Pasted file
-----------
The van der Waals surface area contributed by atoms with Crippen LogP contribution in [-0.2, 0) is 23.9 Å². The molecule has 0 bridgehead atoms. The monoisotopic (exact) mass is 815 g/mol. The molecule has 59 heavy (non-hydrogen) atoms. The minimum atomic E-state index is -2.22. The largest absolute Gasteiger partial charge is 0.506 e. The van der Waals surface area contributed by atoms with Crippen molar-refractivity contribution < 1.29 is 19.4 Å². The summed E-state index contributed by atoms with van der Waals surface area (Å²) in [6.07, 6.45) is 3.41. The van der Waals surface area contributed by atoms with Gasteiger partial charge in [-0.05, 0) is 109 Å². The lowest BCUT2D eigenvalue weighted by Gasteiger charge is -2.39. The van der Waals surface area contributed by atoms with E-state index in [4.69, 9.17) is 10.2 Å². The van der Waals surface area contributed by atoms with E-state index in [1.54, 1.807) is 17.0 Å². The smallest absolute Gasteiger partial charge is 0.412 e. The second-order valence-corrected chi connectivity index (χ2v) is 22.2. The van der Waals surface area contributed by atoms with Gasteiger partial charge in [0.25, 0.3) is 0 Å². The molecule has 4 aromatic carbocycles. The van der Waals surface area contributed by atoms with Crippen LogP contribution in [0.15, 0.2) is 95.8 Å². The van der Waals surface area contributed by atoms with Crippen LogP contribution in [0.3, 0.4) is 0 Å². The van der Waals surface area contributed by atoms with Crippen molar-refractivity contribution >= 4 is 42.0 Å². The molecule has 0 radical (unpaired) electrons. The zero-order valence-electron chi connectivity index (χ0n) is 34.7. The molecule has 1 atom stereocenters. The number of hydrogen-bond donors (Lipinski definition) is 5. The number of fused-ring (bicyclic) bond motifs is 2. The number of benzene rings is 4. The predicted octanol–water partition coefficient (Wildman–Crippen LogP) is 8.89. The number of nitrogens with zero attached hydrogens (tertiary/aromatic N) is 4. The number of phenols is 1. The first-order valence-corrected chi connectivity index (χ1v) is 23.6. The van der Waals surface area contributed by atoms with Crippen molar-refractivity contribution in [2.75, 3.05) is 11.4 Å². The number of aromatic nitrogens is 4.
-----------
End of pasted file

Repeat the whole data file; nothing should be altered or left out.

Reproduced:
The van der Waals surface area contributed by atoms with Crippen LogP contribution in [-0.2, 0) is 23.9 Å². The molecule has 0 bridgehead atoms. The monoisotopic (exact) mass is 815 g/mol. The molecule has 59 heavy (non-hydrogen) atoms. The minimum atomic E-state index is -2.22. The largest absolute Gasteiger partial charge is 0.506 e. The van der Waals surface area contributed by atoms with Crippen molar-refractivity contribution < 1.29 is 19.4 Å². The summed E-state index contributed by atoms with van der Waals surface area (Å²) in [6.07, 6.45) is 3.41. The van der Waals surface area contributed by atoms with Gasteiger partial charge in [-0.05, 0) is 109 Å². The lowest BCUT2D eigenvalue weighted by Gasteiger charge is -2.39. The van der Waals surface area contributed by atoms with E-state index in [4.69, 9.17) is 10.2 Å². The van der Waals surface area contributed by atoms with E-state index in [1.54, 1.807) is 17.0 Å². The smallest absolute Gasteiger partial charge is 0.412 e. The second-order valence-corrected chi connectivity index (χ2v) is 22.2. The van der Waals surface area contributed by atoms with Gasteiger partial charge in [0.25, 0.3) is 0 Å². The molecule has 4 aromatic carbocycles. The van der Waals surface area contributed by atoms with Crippen LogP contribution in [0.15, 0.2) is 95.8 Å². The van der Waals surface area contributed by atoms with Crippen LogP contribution in [0.3, 0.4) is 0 Å². The van der Waals surface area contributed by atoms with Crippen molar-refractivity contribution >= 4 is 42.0 Å². The molecule has 0 radical (unpaired) electrons. The zero-order valence-electron chi connectivity index (χ0n) is 34.7. The molecule has 1 atom stereocenters. The number of hydrogen-bond donors (Lipinski definition) is 5. The number of fused-ring (bicyclic) bond motifs is 2. The number of benzene rings is 4. The predicted octanol–water partition coefficient (Wildman–Crippen LogP) is 8.89. The number of nitrogens with zero attached hydrogens (tertiary/aromatic N) is 4. The number of phenols is 1. The first-order valence-corrected chi connectivity index (χ1v) is 23.6. The van der Waals surface area contributed by atoms with Crippen molar-refractivity contribution in [2.75, 3.05) is 11.4 Å². The number of aromatic nitrogens is 4.